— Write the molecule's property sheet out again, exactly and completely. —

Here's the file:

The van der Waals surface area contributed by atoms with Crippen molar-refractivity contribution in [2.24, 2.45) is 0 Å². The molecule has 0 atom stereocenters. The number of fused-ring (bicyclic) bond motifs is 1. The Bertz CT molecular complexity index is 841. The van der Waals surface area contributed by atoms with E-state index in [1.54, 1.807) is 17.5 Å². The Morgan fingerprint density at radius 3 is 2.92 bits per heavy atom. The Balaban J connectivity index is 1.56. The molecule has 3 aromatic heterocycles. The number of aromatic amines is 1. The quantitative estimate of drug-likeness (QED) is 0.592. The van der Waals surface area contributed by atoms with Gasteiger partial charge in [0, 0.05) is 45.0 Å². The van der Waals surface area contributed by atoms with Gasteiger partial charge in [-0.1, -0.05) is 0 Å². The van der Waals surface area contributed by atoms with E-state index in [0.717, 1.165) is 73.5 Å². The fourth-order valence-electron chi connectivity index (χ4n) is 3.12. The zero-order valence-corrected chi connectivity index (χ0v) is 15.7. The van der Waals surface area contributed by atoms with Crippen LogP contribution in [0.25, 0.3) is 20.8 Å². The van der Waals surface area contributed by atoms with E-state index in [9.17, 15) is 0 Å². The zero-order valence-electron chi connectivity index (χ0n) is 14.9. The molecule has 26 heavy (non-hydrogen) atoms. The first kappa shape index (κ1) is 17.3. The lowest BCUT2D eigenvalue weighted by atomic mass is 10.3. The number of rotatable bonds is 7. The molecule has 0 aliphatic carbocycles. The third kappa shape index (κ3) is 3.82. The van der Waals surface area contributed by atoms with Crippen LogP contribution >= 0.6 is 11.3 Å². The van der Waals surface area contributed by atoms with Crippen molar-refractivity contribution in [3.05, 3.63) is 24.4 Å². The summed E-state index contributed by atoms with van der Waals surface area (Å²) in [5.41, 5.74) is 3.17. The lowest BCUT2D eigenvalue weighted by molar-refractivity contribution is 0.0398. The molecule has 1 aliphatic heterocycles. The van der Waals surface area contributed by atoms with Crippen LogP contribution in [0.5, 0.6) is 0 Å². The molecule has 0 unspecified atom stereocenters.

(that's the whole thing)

The van der Waals surface area contributed by atoms with Crippen molar-refractivity contribution in [2.24, 2.45) is 0 Å². The molecule has 0 atom stereocenters. The number of fused-ring (bicyclic) bond motifs is 1. The Bertz CT molecular complexity index is 841. The van der Waals surface area contributed by atoms with E-state index in [1.54, 1.807) is 17.5 Å². The Morgan fingerprint density at radius 3 is 2.92 bits per heavy atom. The Balaban J connectivity index is 1.56. The molecule has 3 aromatic heterocycles. The number of aromatic amines is 1. The quantitative estimate of drug-likeness (QED) is 0.592. The van der Waals surface area contributed by atoms with Gasteiger partial charge in [0, 0.05) is 45.0 Å². The van der Waals surface area contributed by atoms with Gasteiger partial charge in [-0.1, -0.05) is 0 Å². The van der Waals surface area contributed by atoms with E-state index in [0.717, 1.165) is 73.5 Å². The fourth-order valence-electron chi connectivity index (χ4n) is 3.12. The zero-order valence-corrected chi connectivity index (χ0v) is 15.7. The van der Waals surface area contributed by atoms with Crippen LogP contribution in [0.25, 0.3) is 20.8 Å². The van der Waals surface area contributed by atoms with E-state index in [9.17, 15) is 0 Å². The zero-order valence-electron chi connectivity index (χ0n) is 14.9. The molecule has 26 heavy (non-hydrogen) atoms. The first kappa shape index (κ1) is 17.3. The lowest BCUT2D eigenvalue weighted by atomic mass is 10.3. The number of rotatable bonds is 7. The molecule has 0 aliphatic carbocycles. The third kappa shape index (κ3) is 3.82. The van der Waals surface area contributed by atoms with Crippen LogP contribution >= 0.6 is 11.3 Å². The van der Waals surface area contributed by atoms with Crippen molar-refractivity contribution in [3.05, 3.63) is 24.4 Å². The summed E-state index contributed by atoms with van der Waals surface area (Å²) in [5.41, 5.74) is 3.17. The lowest BCUT2D eigenvalue weighted by molar-refractivity contribution is 0.0398. The molecule has 1 aliphatic heterocycles. The van der Waals surface area contributed by atoms with Crippen LogP contribution in [0.5, 0.6) is 0 Å². The molecule has 0 unspecified atom stereocenters.